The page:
Deputy President William Ruto’s United Democratic Alliance (UDA) candidate for the Westlands Parliamentary seat, Nelson Havi, has sparked mixed reactions after he was spotted dancing to a reggae song at a local radio station while donning Raila Odinga’s Azimio – One Kenya cap with “R” letter that abbreviates Raila.
In a perceived move to defend his decision of donning Azimio – One Kenya cap, Havi rallied electorates to vote for Kenya Kwanza Alliance candidate William Ruto for the country’s top seat and urged Westlands locals to vote for him in the August battle.
“Men and women between 19 and 35 years, you are 8.8 M registered voters in number and 39% of the voting block. Exercise your right to vote wisely. Vote for Dr. William Ruto for President and Nelson Havi for MP, Westlands. Just add ‘uto’ to the ‘R’. Don’t bury the cow with its milk” stated Havi.
This follows the recent remarks where he accused Amani National Congress (ANC) party leader Musalia Mudavadi of allegedly being a very slow and indecisive politician who can’t be relied on for rigorous campaigns in the quest of assuring victory.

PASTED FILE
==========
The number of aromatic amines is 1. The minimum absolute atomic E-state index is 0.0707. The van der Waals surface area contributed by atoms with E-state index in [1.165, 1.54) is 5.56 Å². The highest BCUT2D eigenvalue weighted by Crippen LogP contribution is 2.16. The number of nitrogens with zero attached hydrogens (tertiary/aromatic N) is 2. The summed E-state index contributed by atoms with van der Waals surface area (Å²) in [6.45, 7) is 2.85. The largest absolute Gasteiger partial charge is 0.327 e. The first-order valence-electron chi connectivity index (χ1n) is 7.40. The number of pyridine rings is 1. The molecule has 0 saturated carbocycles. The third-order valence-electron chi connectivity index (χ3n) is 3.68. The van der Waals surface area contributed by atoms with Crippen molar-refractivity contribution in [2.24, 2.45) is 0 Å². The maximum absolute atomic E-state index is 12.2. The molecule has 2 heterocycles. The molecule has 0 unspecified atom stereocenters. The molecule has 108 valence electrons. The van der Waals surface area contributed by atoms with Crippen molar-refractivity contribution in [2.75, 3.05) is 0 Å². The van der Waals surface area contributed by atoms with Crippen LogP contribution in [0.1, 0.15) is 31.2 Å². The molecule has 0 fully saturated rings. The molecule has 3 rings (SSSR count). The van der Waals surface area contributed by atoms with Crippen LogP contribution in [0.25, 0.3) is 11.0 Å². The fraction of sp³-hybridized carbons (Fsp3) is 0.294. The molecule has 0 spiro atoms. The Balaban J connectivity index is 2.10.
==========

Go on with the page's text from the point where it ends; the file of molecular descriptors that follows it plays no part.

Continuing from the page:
Nelson Havi’s tiff with Musalia Mudavadi
Previously, Nelson Havi had intended to seek Westlands Parliamentary see on Mudavadi’s ANC party before he switched to Ruto’s UDA. ANC and UDA are constituent parties in Kenya Kwanza Alliance, vouching for Ruto’s presidential bid.
Earlier on, Havi had also acknowledged having received Jubilee party candidate for Nairobi gubernatorial seat, Polycap Igathe’s manifesto despite the duo being on different political factions. This was fetchingly interpreted that Havi had opted to abandon the embattled United Democratic Alliance (UDA) candidate for the city hall apex position, Johnson Sakaja to support Azimio’s candidate.
Political parties and coalition terms require that a candidate for any respective party or coalition ought to be loyal to the faction he is vying for any elective seat. Havi’s unscripted moves to don Raila’s cap deliver the disturbing message to UDA confidants on his loyalty to the bottom-up economic party.